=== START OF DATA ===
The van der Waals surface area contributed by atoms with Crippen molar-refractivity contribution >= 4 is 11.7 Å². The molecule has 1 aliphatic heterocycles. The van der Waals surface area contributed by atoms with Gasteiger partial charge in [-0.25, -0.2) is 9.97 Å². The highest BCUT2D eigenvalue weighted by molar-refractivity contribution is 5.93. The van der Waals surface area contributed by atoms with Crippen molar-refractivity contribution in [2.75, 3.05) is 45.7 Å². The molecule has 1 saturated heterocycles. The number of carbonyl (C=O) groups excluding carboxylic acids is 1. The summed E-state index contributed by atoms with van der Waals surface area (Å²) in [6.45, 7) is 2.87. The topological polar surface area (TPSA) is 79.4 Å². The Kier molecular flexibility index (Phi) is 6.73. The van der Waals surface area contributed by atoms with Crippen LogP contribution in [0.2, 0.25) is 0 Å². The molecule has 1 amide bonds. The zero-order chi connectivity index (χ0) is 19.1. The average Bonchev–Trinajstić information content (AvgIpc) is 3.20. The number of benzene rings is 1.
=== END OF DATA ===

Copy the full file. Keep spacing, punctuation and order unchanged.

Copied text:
The van der Waals surface area contributed by atoms with Crippen molar-refractivity contribution >= 4 is 11.7 Å². The molecule has 1 aliphatic heterocycles. The van der Waals surface area contributed by atoms with Gasteiger partial charge in [-0.25, -0.2) is 9.97 Å². The highest BCUT2D eigenvalue weighted by molar-refractivity contribution is 5.93. The van der Waals surface area contributed by atoms with Crippen molar-refractivity contribution in [2.75, 3.05) is 45.7 Å². The molecule has 1 saturated heterocycles. The number of carbonyl (C=O) groups excluding carboxylic acids is 1. The summed E-state index contributed by atoms with van der Waals surface area (Å²) in [6.45, 7) is 2.87. The topological polar surface area (TPSA) is 79.4 Å². The Kier molecular flexibility index (Phi) is 6.73. The van der Waals surface area contributed by atoms with Crippen LogP contribution in [0.2, 0.25) is 0 Å². The molecule has 1 amide bonds. The zero-order chi connectivity index (χ0) is 19.1. The average Bonchev–Trinajstić information content (AvgIpc) is 3.20. The number of benzene rings is 1.